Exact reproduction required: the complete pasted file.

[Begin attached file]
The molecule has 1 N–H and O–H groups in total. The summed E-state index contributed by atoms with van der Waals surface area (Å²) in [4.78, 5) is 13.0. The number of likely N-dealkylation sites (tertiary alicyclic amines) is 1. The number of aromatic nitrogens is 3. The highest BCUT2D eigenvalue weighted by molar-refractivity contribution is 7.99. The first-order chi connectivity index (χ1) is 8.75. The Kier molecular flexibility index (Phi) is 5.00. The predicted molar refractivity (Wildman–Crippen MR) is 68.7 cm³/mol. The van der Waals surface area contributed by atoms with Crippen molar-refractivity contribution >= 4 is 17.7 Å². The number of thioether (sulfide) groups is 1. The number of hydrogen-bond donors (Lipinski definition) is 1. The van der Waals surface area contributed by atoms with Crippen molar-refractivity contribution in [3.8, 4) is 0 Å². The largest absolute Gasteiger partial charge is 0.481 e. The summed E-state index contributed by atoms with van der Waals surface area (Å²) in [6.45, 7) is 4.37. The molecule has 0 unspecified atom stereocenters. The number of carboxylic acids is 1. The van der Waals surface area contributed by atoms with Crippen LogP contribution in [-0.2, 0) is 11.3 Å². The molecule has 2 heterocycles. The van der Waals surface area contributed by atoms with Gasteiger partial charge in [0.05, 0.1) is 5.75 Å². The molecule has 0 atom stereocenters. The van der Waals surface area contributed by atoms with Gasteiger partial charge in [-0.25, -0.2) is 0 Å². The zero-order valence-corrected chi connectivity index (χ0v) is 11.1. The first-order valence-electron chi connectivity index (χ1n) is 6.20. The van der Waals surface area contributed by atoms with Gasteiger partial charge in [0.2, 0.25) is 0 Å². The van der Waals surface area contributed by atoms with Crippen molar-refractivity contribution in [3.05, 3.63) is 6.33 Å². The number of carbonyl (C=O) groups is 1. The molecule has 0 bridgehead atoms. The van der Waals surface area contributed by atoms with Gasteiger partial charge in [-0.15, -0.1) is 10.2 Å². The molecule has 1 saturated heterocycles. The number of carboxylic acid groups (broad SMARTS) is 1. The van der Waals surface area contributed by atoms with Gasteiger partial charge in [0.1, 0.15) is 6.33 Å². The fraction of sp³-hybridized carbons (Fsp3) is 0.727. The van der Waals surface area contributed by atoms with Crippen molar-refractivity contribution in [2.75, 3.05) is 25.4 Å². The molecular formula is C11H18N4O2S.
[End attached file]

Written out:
The molecule has 1 N–H and O–H groups in total. The summed E-state index contributed by atoms with van der Waals surface area (Å²) in [4.78, 5) is 13.0. The number of likely N-dealkylation sites (tertiary alicyclic amines) is 1. The number of aromatic nitrogens is 3. The highest BCUT2D eigenvalue weighted by molar-refractivity contribution is 7.99. The first-order chi connectivity index (χ1) is 8.75. The Kier molecular flexibility index (Phi) is 5.00. The predicted molar refractivity (Wildman–Crippen MR) is 68.7 cm³/mol. The van der Waals surface area contributed by atoms with Crippen molar-refractivity contribution >= 4 is 17.7 Å². The number of thioether (sulfide) groups is 1. The number of hydrogen-bond donors (Lipinski definition) is 1. The van der Waals surface area contributed by atoms with Crippen molar-refractivity contribution in [3.8, 4) is 0 Å². The largest absolute Gasteiger partial charge is 0.481 e. The summed E-state index contributed by atoms with van der Waals surface area (Å²) in [6.45, 7) is 4.37. The molecule has 0 unspecified atom stereocenters. The number of carboxylic acids is 1. The van der Waals surface area contributed by atoms with Crippen LogP contribution in [-0.2, 0) is 11.3 Å². The molecule has 2 heterocycles. The van der Waals surface area contributed by atoms with Gasteiger partial charge in [0.05, 0.1) is 5.75 Å². The molecule has 0 atom stereocenters. The van der Waals surface area contributed by atoms with Gasteiger partial charge in [-0.25, -0.2) is 0 Å². The zero-order valence-corrected chi connectivity index (χ0v) is 11.1. The first-order valence-electron chi connectivity index (χ1n) is 6.20. The van der Waals surface area contributed by atoms with Gasteiger partial charge in [0.2, 0.25) is 0 Å². The van der Waals surface area contributed by atoms with Crippen molar-refractivity contribution in [3.05, 3.63) is 6.33 Å². The number of carbonyl (C=O) groups is 1. The molecule has 0 bridgehead atoms. The van der Waals surface area contributed by atoms with Gasteiger partial charge in [-0.15, -0.1) is 10.2 Å². The molecule has 1 saturated heterocycles. The number of carboxylic acid groups (broad SMARTS) is 1. The van der Waals surface area contributed by atoms with Gasteiger partial charge in [0.1, 0.15) is 6.33 Å². The fraction of sp³-hybridized carbons (Fsp3) is 0.727. The van der Waals surface area contributed by atoms with Crippen molar-refractivity contribution in [2.75, 3.05) is 25.4 Å². The molecular formula is C11H18N4O2S.